“We saw this kind of coming out of this group,” Jennings said. “They were very disciplined when they were even young, and there was tons of talent.”
After the Ark City win, Hays High won a highly anticipated sub-state title game at rival Great Bend, 43-36. HHS trailed Topeka Highland Park by 10 after the first quarter of the state quarterfinals before the Indians roared back for a 46-43 victory. Kieffer was brilliant with 19 points on 7 of 9 shooting, along with six rebounds and three assists. The point total is still one off his career high.
Then, COVID-19 cancelled the rest of the state tournament. Hays High remained a Forever Four team, its fifth Final Four since 1990.
Hays High opened last season with 22 straight victories and recorded the state’s longest winning streak at 30. However, COVID-19 again wreaked havoc on the Indians’ postseason chances. HHS would have had a weaker state quarterfinal opponent in normal years. Instead, state quarterfinal games were played at home sites against the closest geographic sub-state. For HHS that yielded Topeka West.
Early in the contest, standout Indian post Dalyn Schwarz suffered injury. West won 52-49 and finished as state runner-up. Kieffer delivered nine assists.
This winter, HHS is again a state contender. Again, they are fighting through injury troubles. Linenberger has taken two hard falls to his lower back. The second one against AC caused noticeable pain. Per veteran Hays High broadcaster Dustin Armbruster, Linenberger is one of six players in school history to have 900 points and 400 rebounds. He and Kieffer are on the short list for 5A Player of the Year.
“Kind of landed on hip, lower back area, and so anytime you have got pain there, just kind of makes it hard to move,” Hutchins said. “So he wanted to back out, and we tried to give him a go, and you could tell pretty quick that he just wasn’t going to be able to move without it hurting pretty significantly.”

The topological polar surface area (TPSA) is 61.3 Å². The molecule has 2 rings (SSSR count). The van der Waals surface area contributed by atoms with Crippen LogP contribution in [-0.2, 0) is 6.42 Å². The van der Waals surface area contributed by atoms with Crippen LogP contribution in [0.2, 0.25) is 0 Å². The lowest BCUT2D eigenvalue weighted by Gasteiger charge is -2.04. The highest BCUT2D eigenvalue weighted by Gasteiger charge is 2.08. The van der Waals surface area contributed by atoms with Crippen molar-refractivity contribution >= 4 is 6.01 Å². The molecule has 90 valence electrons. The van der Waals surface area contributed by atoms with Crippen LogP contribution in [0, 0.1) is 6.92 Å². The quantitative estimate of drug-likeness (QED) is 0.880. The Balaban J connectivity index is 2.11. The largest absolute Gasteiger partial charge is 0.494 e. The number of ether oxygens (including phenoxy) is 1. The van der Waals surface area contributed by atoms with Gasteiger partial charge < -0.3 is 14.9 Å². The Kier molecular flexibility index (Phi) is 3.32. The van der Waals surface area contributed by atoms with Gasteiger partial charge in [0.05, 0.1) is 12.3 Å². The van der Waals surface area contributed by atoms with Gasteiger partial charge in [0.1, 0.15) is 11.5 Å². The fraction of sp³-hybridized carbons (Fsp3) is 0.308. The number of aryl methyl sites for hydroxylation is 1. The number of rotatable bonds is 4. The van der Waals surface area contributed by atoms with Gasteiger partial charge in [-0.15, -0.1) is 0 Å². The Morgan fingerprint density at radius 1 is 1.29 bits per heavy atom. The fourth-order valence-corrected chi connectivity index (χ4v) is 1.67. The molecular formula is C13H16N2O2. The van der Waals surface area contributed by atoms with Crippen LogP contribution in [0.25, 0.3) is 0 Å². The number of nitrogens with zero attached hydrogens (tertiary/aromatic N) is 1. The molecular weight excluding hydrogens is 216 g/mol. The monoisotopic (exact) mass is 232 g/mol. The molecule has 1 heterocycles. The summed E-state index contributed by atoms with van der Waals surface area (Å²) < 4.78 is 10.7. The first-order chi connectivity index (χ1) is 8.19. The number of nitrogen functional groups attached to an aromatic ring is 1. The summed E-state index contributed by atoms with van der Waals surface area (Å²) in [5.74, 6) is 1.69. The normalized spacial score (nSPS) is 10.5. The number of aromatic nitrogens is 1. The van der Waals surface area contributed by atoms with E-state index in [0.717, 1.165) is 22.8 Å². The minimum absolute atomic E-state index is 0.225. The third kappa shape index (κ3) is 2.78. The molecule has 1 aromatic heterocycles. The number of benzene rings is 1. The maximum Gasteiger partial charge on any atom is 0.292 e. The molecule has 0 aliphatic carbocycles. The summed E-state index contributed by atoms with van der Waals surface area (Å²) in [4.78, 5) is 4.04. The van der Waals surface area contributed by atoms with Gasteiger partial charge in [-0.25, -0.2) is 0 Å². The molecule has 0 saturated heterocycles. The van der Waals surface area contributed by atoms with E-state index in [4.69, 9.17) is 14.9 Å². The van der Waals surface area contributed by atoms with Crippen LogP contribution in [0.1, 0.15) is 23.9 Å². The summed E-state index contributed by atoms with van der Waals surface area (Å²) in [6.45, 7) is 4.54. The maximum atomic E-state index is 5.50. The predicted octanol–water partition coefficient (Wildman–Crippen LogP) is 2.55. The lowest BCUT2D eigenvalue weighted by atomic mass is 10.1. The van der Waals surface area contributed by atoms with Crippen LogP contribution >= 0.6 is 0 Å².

Throughout the season, Hutchins has continually mentioned the special bond of this senior group. The high majority have played together since third grade. Kieffer, Linenberger, Weimer, Oakley and Dale are the starters. Ashton Hernandez and Wellbrock, a Fort Hays baseball signing, are the first two off the bench. Nate Brooks is a reserve. Hernandez leads the Indians with 36 steals, rare for a non-starter. Wellbrock has been an offensive sparkplug.
Hays High leads 5A West in scoring defense, which enabled the Indians to earn a tiebreaker for the top seed. Hutchins, in his third season with the program and fourth at Hays High, shies away from mentioning winning streaks, margins of victory. Instead, he has discussed the seniors appreciating basketball – things like the dwindling time together, opponents, the student section.
On Feb. 18, the Hays High seniors played Garden City for the final time and won 56-37. Hutchins told the group to “make the most of it.” The Indians held GC more than 20 points under its season average.
“If there is a 5A team better than them, I would like to see them,” GC coach Jeff Williamson said. “Because again, they rotate really well, they talk to each other real well, they communicate really well, and whenever they do rotate, they help and recover so quickly, and again whenever a shot goes up, they converge to the glass, they gang rebound. Even though they have a big guy (Linenberger), they all go get the ball, they all go rebound.”
Hutchins echoed a similar “make the most of it” refrain before the Senior Night 59-43 win versus Dodge City when Kieffer set the assist mark.
“Kind of feels weird not having to drive all the way to Liberal again, and go to Garden and Dodge again, but it’s an awesome experience,” Kieffer said.
In a coaches’ decision, all eight seniors were announced as seniors before the game. Kieffer and Linenberger took control of the contest.